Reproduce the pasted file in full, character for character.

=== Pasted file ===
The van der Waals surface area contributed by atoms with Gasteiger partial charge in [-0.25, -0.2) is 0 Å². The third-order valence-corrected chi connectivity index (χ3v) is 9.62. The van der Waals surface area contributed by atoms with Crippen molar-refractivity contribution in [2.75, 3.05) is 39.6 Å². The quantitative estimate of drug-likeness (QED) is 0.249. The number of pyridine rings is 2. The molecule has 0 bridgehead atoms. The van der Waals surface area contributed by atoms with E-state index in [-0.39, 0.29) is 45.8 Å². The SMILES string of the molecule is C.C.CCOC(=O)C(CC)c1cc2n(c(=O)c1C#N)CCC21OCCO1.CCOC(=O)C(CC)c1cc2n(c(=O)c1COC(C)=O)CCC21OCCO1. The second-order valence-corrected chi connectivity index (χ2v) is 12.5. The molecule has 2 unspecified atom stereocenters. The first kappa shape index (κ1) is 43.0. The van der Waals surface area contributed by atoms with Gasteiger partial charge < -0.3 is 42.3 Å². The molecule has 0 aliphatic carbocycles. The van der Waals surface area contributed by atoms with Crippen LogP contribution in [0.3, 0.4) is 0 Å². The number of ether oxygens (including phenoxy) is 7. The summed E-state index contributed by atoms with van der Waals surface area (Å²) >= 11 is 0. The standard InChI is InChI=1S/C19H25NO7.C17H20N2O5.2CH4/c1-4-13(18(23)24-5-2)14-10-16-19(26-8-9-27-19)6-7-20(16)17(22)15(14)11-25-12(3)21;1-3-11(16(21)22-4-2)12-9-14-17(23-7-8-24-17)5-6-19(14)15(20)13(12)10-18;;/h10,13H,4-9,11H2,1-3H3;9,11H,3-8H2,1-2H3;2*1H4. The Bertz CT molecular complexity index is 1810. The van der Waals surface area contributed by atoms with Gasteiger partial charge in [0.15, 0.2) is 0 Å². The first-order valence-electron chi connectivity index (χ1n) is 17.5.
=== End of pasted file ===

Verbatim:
The van der Waals surface area contributed by atoms with Gasteiger partial charge in [-0.25, -0.2) is 0 Å². The third-order valence-corrected chi connectivity index (χ3v) is 9.62. The van der Waals surface area contributed by atoms with Crippen molar-refractivity contribution in [2.75, 3.05) is 39.6 Å². The quantitative estimate of drug-likeness (QED) is 0.249. The number of pyridine rings is 2. The molecule has 0 bridgehead atoms. The van der Waals surface area contributed by atoms with E-state index in [-0.39, 0.29) is 45.8 Å². The SMILES string of the molecule is C.C.CCOC(=O)C(CC)c1cc2n(c(=O)c1C#N)CCC21OCCO1.CCOC(=O)C(CC)c1cc2n(c(=O)c1COC(C)=O)CCC21OCCO1. The second-order valence-corrected chi connectivity index (χ2v) is 12.5. The molecule has 2 unspecified atom stereocenters. The first kappa shape index (κ1) is 43.0. The van der Waals surface area contributed by atoms with Gasteiger partial charge < -0.3 is 42.3 Å². The molecule has 0 aliphatic carbocycles. The van der Waals surface area contributed by atoms with Crippen LogP contribution in [0.3, 0.4) is 0 Å². The number of ether oxygens (including phenoxy) is 7. The summed E-state index contributed by atoms with van der Waals surface area (Å²) >= 11 is 0. The standard InChI is InChI=1S/C19H25NO7.C17H20N2O5.2CH4/c1-4-13(18(23)24-5-2)14-10-16-19(26-8-9-27-19)6-7-20(16)17(22)15(14)11-25-12(3)21;1-3-11(16(21)22-4-2)12-9-14-17(23-7-8-24-17)5-6-19(14)15(20)13(12)10-18;;/h10,13H,4-9,11H2,1-3H3;9,11H,3-8H2,1-2H3;2*1H4. The Bertz CT molecular complexity index is 1810. The van der Waals surface area contributed by atoms with Gasteiger partial charge in [0.15, 0.2) is 0 Å². The first-order valence-electron chi connectivity index (χ1n) is 17.5.